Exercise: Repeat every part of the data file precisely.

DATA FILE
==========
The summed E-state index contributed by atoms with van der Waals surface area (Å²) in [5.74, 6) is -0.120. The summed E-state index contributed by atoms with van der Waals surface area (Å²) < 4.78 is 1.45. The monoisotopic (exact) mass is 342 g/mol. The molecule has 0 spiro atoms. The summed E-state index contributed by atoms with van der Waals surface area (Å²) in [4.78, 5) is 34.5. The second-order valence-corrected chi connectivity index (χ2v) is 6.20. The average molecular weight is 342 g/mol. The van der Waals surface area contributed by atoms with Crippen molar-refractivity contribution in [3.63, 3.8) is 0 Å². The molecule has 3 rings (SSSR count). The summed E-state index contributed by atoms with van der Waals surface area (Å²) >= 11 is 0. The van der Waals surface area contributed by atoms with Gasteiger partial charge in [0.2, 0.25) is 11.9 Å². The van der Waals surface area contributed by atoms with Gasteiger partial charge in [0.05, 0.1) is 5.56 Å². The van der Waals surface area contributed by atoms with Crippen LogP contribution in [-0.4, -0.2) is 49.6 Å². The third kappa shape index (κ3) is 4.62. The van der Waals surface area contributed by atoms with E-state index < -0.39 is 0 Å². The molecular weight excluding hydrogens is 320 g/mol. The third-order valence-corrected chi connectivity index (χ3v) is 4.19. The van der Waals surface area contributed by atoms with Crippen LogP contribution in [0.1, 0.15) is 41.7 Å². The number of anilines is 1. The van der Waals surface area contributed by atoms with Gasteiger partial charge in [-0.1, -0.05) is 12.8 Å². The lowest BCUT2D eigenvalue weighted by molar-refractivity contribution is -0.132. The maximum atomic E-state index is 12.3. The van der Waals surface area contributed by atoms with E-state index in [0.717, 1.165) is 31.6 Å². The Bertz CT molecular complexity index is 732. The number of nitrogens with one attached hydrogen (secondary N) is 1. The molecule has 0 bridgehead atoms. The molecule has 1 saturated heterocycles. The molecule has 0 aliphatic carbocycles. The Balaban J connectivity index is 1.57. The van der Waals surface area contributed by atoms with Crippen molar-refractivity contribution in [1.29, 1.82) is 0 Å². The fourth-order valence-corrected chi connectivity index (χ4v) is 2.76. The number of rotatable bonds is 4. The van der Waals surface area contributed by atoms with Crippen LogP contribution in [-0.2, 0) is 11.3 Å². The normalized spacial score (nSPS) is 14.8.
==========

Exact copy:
The summed E-state index contributed by atoms with van der Waals surface area (Å²) in [5.74, 6) is -0.120. The summed E-state index contributed by atoms with van der Waals surface area (Å²) < 4.78 is 1.45. The monoisotopic (exact) mass is 342 g/mol. The molecule has 0 spiro atoms. The summed E-state index contributed by atoms with van der Waals surface area (Å²) in [4.78, 5) is 34.5. The second-order valence-corrected chi connectivity index (χ2v) is 6.20. The average molecular weight is 342 g/mol. The van der Waals surface area contributed by atoms with Crippen molar-refractivity contribution in [3.63, 3.8) is 0 Å². The molecule has 3 rings (SSSR count). The summed E-state index contributed by atoms with van der Waals surface area (Å²) >= 11 is 0. The van der Waals surface area contributed by atoms with Gasteiger partial charge in [0.2, 0.25) is 11.9 Å². The van der Waals surface area contributed by atoms with Gasteiger partial charge in [0.05, 0.1) is 5.56 Å². The van der Waals surface area contributed by atoms with Crippen LogP contribution in [-0.4, -0.2) is 49.6 Å². The third kappa shape index (κ3) is 4.62. The van der Waals surface area contributed by atoms with E-state index < -0.39 is 0 Å². The molecular weight excluding hydrogens is 320 g/mol. The third-order valence-corrected chi connectivity index (χ3v) is 4.19. The van der Waals surface area contributed by atoms with Crippen LogP contribution in [0.1, 0.15) is 41.7 Å². The number of anilines is 1. The van der Waals surface area contributed by atoms with Gasteiger partial charge in [-0.1, -0.05) is 12.8 Å². The lowest BCUT2D eigenvalue weighted by molar-refractivity contribution is -0.132. The maximum atomic E-state index is 12.3. The van der Waals surface area contributed by atoms with E-state index in [0.717, 1.165) is 31.6 Å². The Bertz CT molecular complexity index is 732. The number of nitrogens with one attached hydrogen (secondary N) is 1. The molecule has 0 bridgehead atoms. The molecule has 1 saturated heterocycles. The molecule has 0 aliphatic carbocycles. The Balaban J connectivity index is 1.57. The van der Waals surface area contributed by atoms with Crippen molar-refractivity contribution in [1.29, 1.82) is 0 Å². The fourth-order valence-corrected chi connectivity index (χ4v) is 2.76. The number of rotatable bonds is 4. The van der Waals surface area contributed by atoms with Crippen LogP contribution in [-0.2, 0) is 11.3 Å². The normalized spacial score (nSPS) is 14.8.